The Cortland County Legislature voted 10-6 to change the healthcare plan of retired county workers to a Medicare Advantage plan on Thursday.
The measure was widely opposed by some retirees.
Several members of the public, including some retired county workers, noted they were uncertain about the changes the plan would bring. Some blasted the county for rushing the decision to switch to Medicare Advantage, noting they had worked for years contributing to their original Medicare benefit thinking that is the plan they’d receive once they retired.
The measure was seen by some county department heads and legislators as one that would save costs going into a tighter financial period. Officials estimate the county could save up to $800,000 a year under the Advantage plan, which is a private insurance product.
The county’s plan will start next year and will be run by UnitedHealthcare. Costs to current workers and retirees will go up by 10% when the new Advantage plan takes effect.
The Cortland Voice previously reported on the potential benefit switch. It can be viewed by clicking here.
Donna Johnson, a retired administrative assistant at the county, said Thursday she doubted legislators and insurance administrators could guarantee providers would stay within retirees’ networks. Seeking out-of-network care under private insurance and Medicare Advantage usually comes with extra fees.
The prospect of out-of-network fees is not present with original Medicare, the Medicare website states.
“On July 17 of this year, I attended the retiree health insurance program presentation by UnitedHealthcare…in this very room. This plan is for retirees only, who are on Medicare,” Johnson said. “The Medicare card will no longer be used for this program, which will be mandated to retirees without a choice to stay on the plan, which I am willing to pay for.”
“For the past two years as a retiree, I've been thankful that I worked for Cortland County,” Johnson said, urging legislators to vote no on the measure. “Not so much for the last month. I hope and pray that after this meeting, I'll be honored, respected and thankful once again.”
Whitney Meeker, the former county coroner, said some retirees did not have a say in changing to the new plan.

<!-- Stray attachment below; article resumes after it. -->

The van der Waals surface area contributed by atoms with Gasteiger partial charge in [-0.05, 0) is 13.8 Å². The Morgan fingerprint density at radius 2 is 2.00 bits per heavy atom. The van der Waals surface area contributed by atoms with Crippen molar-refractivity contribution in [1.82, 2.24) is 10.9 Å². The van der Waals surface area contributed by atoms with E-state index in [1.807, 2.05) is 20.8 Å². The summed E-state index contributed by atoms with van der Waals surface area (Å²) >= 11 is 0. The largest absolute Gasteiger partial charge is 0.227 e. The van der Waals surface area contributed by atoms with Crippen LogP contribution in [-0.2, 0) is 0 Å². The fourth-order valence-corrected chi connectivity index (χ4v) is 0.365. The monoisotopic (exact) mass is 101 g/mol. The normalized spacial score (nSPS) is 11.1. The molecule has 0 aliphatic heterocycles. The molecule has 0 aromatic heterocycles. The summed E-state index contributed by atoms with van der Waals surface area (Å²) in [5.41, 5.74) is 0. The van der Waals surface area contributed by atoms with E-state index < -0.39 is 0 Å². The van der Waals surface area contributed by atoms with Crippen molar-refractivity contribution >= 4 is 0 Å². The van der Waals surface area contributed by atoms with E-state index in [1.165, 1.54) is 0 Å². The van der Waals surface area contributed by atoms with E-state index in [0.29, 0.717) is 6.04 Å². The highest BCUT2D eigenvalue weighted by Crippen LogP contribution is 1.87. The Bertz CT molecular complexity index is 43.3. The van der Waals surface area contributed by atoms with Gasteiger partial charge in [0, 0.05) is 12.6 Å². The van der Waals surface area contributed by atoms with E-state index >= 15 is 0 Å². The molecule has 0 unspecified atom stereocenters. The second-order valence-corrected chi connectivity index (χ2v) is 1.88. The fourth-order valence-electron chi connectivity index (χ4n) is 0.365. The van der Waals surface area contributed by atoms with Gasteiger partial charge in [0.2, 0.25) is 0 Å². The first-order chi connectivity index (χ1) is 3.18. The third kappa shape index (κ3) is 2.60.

“Let me start out by saying: better the devil, you know, than the one you don't know,” Meeker said. “This plan was not passed by any of us. We had no say on what was going on and we've been told it was being worked on for over a year. Are you all sneaking around? What are you trying to do? You're trying to save money on the backs of your retirees. You should be ashamed.”
Following comments from retirees, legislator Sandy Price (D-LD-14) proposed a motion to postpone the vote until questions brought up by retired workers could be addressed. That motion was defeated 10-6.
Price also brought in an amendment to the resolution to adopt the plan, attempting to give retirees the option to decide if they want to keep their current plan or switch to Medicare Advantage. That motion was defeated 10-6, but county administrator Rob Corpora and consultant Bill Brothers said the plan would have to cover all retired employees without exception or chance to opt out.
Legislator Ann Homer (D-LD-3) said the move to a new plan seemed rushed.
“This seems to be fast-tracked,” she said. “Some of our retirees were under the impression that we were all aware of this move. The first I became aware of anything was when I got the same letter that went out to the retirees. I have spent hours doing research, but I don't think we need to rush this at all.”
Legislators called on personnel officer Laurie Leonard, and Brothers to tell retirees whether the Advantage Plan. Both responded, noting they felt the Advantage plan was equal or better than the current benefits.
The county will have 90 days to decide whether to enroll or opt out of the plan, Brothers said.